- Poster presentation
- Open Access
P043: Re-emergence of influenza a H1N1 in Saudi Arabia
© Alzahrani and Al Johani; licensee BioMed Central Ltd. 2013
- Published: 20 June 2013
- Influenza Virus
- Patient Sample
- Medical Device
- Positive Sample
Influenza A H1N1 is a novel influenza virus that is of swine source. Clinical manifestations of this virus vary from mild respiratory symptoms to fatal respiratory or/and cardiovascular complications. The new influenza A H1N1 pandemic was first identified in April 2009 in the United States and Mexico, and then spread globally. In September 10 2010, the World Health Organization announced that the influenza A H1N1 pandemic had moved into the post-pandemic period and is no longer considered a dangerous global disease. On the 15th of August 2010, the Ministry of Health in Saudi Arabia declared that the cases of influenza A H1N1 in 2010 have drastically declined to 874 cases with no deaths or serious complications.
In this study, we will shed light on the number of cases of influenza A H1N1 infections in Saudi Arabia from the months of September to November 2012, and describe the cases where influenza A H1N1 was the cause of death in these patients, and the underlying co-morbidities that may have led to severe complications or death.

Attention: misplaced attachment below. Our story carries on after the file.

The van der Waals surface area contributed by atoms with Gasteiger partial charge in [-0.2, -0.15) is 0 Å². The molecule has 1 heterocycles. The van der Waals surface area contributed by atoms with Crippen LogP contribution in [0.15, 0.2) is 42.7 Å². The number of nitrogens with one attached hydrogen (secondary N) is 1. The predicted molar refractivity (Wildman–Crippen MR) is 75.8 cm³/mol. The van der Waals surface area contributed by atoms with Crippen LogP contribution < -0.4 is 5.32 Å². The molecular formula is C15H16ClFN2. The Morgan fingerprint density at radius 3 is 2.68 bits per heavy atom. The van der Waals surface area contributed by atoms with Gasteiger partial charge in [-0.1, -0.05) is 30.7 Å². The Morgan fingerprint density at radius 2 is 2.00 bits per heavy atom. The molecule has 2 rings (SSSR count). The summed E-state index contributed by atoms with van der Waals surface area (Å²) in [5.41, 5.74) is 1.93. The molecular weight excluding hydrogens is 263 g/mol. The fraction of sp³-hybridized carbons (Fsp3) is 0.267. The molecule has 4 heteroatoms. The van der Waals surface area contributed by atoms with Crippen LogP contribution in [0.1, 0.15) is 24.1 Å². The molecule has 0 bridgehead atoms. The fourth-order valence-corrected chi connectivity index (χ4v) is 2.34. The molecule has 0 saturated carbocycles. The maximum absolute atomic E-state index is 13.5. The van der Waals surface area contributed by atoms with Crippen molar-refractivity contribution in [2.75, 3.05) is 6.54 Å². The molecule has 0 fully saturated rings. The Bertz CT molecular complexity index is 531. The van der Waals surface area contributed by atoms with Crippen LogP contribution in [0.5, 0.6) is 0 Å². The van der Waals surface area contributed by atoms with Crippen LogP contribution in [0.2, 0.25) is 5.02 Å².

This is a retrospective study in which we reviewed our laboratory records for cases that were tested for influenza A H1N1 in the months of September, October, and November 2012. All samples were nasopharyngeal aspirates and were tested using The Xpert Flu® assay and performed on Cepheid® GeneXpert medical device system.
67 patient samples were tested for influenza A H1N1 over the period from September to November 2012. Overall, there were 19 positive samples, 13 of those samples were positive for influenza A H1N1, 6 were positive for influenza A, and none tested positive for influenza B. Two patients were suffering from other co-morbidities and expired as a result of influenza A H1N1 infection.
Vaccination for influenza A H1N1 is widely available in Saudi Arabia. However, some people are resisting vaccination. This resistance may have caused the re-emergence of influenza A H1N1 in Saudi Arabia. Public awareness should be improved to aware people of the benefits of vaccination and the consequences of not getting vaccinated.
This article is published under license to BioMed Central Ltd. This is an Open Access article distributed under the terms of the Creative Commons Attribution License (http://creativecommons.org/licenses/by/2.0), which permits unrestricted use, distribution, and reproduction in any medium, provided the original work is properly cited.